Anthony Kennedy

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Justice Anthony Kennedy
For other people of the same name, see Anthony Kennedy (disambiguation).

Justice Anthony McLeod Kennedy (born July 23, 1936) has been an Associate Justice of the U.S. Supreme Court since 1988.

Kennedy was born in Sacramento, California. He married Mary Davis and has three children. He has no relation to the famous Kennedy family of American politics.

He received his B.A. from Stanford University and the London School of Economics, and his LL.B. from Harvard Law School. He was in private practice in San Francisco, California from 1961-1963, as well as in Sacramento, California from 1963-1975. From 1965 to 1988, he was a Professor of Constitutional Law at the McGeorge School of Law, University of the Pacific.

He has served in numerous positions during his career, including the California Army National Guard in 1961 and the board of the Federal Judicial Center from 1987-1988. He also served on two committees of the Judicial Conference of the United States: the Advisory Panel on Financial Disclosure Reports and Judicial Activities (subsequently renamed the Advisory Committee on Codes of Conduct) from 1979-1987, and the Committee on Pacific Territories from 1979-1990, which he chaired from 1982-1990. He was appointed to the United States Court of Appeals for the Ninth Circuit by President Ford in 1975.

In 1987, Associate Justice Lewis Powell retired. President Reagan first nominated Robert Bork to replace him. Bork was viewed as too conservative by the Democratic Senate, and his nomination was not confirmed. Reagan then nominated Douglas H. Ginsburg, but he withdrew his name when allegation arose that he once smoked marijuana. Finally, Reagan nominated Kennedy as an Associate Justice of the Supreme Court, and he took his seat February 18, 1988.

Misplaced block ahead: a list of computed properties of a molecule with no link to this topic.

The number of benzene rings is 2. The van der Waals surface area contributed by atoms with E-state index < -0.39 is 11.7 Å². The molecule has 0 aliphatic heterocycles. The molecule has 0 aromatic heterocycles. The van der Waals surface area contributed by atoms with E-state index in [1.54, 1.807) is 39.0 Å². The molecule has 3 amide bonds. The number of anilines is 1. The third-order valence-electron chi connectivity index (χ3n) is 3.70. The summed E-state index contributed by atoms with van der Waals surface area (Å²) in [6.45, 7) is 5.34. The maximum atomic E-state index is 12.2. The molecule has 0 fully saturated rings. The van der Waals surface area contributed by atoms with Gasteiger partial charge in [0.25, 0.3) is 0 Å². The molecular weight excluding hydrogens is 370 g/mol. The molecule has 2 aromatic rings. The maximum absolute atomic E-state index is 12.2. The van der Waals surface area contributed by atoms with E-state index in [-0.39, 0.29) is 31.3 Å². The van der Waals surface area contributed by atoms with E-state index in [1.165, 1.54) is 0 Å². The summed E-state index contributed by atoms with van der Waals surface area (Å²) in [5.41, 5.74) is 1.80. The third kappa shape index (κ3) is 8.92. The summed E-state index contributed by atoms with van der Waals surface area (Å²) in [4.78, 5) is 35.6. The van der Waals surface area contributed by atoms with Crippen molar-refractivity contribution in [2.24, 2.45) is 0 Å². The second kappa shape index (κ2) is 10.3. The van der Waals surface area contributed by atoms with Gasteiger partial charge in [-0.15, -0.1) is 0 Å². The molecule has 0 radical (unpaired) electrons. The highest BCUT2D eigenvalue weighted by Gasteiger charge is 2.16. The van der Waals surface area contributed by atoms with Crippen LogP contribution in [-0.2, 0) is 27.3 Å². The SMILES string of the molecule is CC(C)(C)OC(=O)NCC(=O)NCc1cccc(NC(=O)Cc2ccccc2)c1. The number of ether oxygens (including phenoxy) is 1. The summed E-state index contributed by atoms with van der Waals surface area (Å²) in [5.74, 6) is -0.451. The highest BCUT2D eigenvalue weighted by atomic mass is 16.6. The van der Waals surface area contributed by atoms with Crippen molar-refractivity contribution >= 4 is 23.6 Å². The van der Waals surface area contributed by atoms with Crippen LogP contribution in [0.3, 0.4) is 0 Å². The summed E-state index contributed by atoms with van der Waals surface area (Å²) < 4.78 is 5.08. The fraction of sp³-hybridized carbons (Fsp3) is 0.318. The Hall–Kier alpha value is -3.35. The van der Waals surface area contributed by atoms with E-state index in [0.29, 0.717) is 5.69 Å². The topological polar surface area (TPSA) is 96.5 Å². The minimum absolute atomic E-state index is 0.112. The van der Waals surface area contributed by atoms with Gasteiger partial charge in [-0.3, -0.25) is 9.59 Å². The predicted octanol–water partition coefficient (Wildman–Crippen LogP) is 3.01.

A moderate conservative, Justice Kennedy represents the deciding vote on many Constitutional issues with Justice O'Connor. He has generally supported the right to personal privacy as against the state's police power: in 2003, he sided with the more liberal members of the Court in Lawrence v. Texas. Writing for the Court, Kennedy invalidated the criminal prohibitions against homosexual sodomy under the United States Constitution in an opinion filled with passionate rhetoric. Kennedy had previously written the Court's opinion invalidating a provision in the Colorado Constitution denying homosexuals the right to bring local discrimination claims, and had joined O'Connor and David Souter in a plurality opinion in the case of Planned Parenthood v. Casey (1992), which re-affirmed the Roe v. Wade decision recognizing the right to abortion.

On the other hand, Kennedy has joined with Court majorities in decisions favoring states' rights and capital punishment and invalidating federal and state affirmative action programs.

In April 2005, the conservative Judeo-Christian Council for Constitutional Restoration held a conference where several speakers advocated Kennedy's impeachment and supported John Cornyn's comments about violence against judges. One of the speakers, a conservative lawyer and author named Edwin Vieira, said that his "bottom line" for dealing with the Supreme Court comes from a statement by Joseph Stalin: "Death solves all problems: No man, no problem." A few days later, Kennedy and Clarence Thomas submitted budget request to Congress, that included $639,000 for eleven new officers to patrol around the court with one officer assessing threats made against Supreme Court justices, according to The Guardian[1] (,1282,-4932585,00.html)

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Preceded by:
Lewis Franklin Powell, Jr.
Associate Justice of the Supreme Court of the United States
February 18, 1988 – present (a)
Succeeded by:

Template:Succession footnote Template:End box



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